-Samantha: If it were not for Jen and Sylvia Soska, I wouldn’t know nearly as much about filmmaking or the horror genre as a whole. Their female roles are insanely strong and well-written. Their willingness to build other people up and offer any knowledge they have makes the world of film a much more welcoming and attainable place. They work tirelessly to shatter stereotypes of women in the genre, especially behind the camera, and to prove that, in their words, “filmmaking is not an elitist art.” They are incredibly open and kind to their fans and other artists. They use their positions to kickstart much-needed changes. Simply put, they are excellent people doing excellent work.
-Kimberly: Jen and Sylvia Soska are huge role models to me. I would never have gotten into horror without seeing their work and watching how much fun they had working on their game show. I think their films are inspiring. Their characters are well written and I truly feel like they are trying to make a change to how women are viewed in the film industry.
-PH: How do you think the role of women in horror has changed over the years?
-Samantha: On screen, women are no longer just the helpless damsels in distress. Look at the “Scream” and “SAW” franchises. Female characters are often much more fierce, intelligent, and tenacious than their male counterparts—hence the “final girl” archetype. Behind the camera, there’s more work to be done in increasing the opportunities that women receive, but I feel like I’m living in a revolutionary time for women in the industry. More so than ever, we are unafraid to say what we want, to go after the jobs we want, and to make noise about the things that matter.
-Kimberly: Women are becoming less of a damsel in distress. We are seeing less of the women being used just to be visually pleasing and watching them become the heroes that young women who love the genre need to see.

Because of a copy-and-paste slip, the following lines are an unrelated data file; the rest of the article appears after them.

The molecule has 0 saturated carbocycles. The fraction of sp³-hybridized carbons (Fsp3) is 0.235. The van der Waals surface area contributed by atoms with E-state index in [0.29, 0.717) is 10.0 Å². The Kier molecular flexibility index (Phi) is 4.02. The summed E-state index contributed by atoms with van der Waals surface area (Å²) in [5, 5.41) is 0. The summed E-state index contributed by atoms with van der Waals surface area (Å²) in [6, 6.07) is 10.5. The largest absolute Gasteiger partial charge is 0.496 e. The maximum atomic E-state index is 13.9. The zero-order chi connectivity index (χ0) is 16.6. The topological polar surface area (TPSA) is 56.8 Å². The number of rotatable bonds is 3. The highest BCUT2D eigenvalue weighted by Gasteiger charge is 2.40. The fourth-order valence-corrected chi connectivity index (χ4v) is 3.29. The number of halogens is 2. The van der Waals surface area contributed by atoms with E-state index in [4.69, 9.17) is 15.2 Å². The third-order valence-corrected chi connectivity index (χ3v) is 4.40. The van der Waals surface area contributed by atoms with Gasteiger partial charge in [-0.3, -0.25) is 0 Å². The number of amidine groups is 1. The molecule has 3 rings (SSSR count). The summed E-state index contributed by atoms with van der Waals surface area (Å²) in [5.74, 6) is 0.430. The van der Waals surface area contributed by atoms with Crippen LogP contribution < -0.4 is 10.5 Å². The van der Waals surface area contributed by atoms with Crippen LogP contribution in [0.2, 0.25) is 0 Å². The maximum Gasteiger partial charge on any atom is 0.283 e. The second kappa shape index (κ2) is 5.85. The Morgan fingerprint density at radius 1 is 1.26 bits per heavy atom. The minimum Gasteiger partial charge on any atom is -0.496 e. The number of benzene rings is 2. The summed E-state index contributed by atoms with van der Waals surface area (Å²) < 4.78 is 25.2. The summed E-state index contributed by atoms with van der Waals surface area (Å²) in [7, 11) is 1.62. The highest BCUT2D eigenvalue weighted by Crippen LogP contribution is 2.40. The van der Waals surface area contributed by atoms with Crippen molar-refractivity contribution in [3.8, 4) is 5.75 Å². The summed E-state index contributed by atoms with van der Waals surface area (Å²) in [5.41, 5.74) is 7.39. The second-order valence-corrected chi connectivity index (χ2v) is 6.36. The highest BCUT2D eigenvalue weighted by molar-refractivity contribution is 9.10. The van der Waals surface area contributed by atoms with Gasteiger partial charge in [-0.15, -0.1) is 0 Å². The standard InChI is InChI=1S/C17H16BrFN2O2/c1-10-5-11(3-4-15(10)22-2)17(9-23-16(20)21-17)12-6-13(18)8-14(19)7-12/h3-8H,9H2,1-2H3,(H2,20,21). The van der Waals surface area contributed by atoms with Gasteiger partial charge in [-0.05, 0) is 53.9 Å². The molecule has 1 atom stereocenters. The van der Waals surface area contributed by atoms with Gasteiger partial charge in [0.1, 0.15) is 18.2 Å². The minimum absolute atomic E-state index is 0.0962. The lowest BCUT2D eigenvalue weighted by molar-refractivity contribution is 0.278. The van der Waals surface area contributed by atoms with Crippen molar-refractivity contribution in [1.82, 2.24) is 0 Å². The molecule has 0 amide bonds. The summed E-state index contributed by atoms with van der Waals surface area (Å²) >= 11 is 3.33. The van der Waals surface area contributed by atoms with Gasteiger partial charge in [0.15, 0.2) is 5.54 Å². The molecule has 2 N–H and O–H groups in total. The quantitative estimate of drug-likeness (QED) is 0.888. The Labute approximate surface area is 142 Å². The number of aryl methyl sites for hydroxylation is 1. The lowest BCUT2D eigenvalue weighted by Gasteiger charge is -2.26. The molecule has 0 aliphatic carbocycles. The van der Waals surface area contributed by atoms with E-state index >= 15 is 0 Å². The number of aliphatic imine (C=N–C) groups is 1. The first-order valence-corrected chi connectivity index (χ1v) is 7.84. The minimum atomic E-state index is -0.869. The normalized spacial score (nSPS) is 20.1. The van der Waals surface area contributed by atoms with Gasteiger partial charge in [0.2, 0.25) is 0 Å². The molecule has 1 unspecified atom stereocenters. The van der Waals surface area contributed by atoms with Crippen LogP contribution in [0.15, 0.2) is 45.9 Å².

-PH: What do you think the future holds for women in horror?
-Samantha: I hope to see a day (hopefully in the not-so-distant future) that we no longer specify “female director,” “female writer,” or “female-driven story.” Not because they won’t exist, but because they will be as common and as valid as their male equivalents. I think there will be a day when women are not hired as a token, or because it’s a “woman’s story,” but because their body of work is meaningful and thought-provoking and pivotal in the genre’s development.
-Kimberly: I hope that in the future the number of women in horror continues to grow. I think that we will see a day where their contributions are recognized by a wider number of people and by Hollywood.
-PH: Being that this is PromoteHorror.com, please feel free to plug your current/next horror project.
-Samantha & Kimberly: This year, we were honored to contribute to the Massive Blood Drive PSAs with our piece, “Party Prick.” We also released an independent PSA, which was planned just before we were invited to the Massive Blood Drive PSAs. Check out “Cooking with Corpses” on YouTube! Also, be on the lookout for the thriller short we have development at the moment (working title “The Lover”) that we plan to film and release this year!
We would like to thank Samantha Hawkins and Kimberly Pipkin for taking the time to answer our questions, but more importantly for her contribution to horror!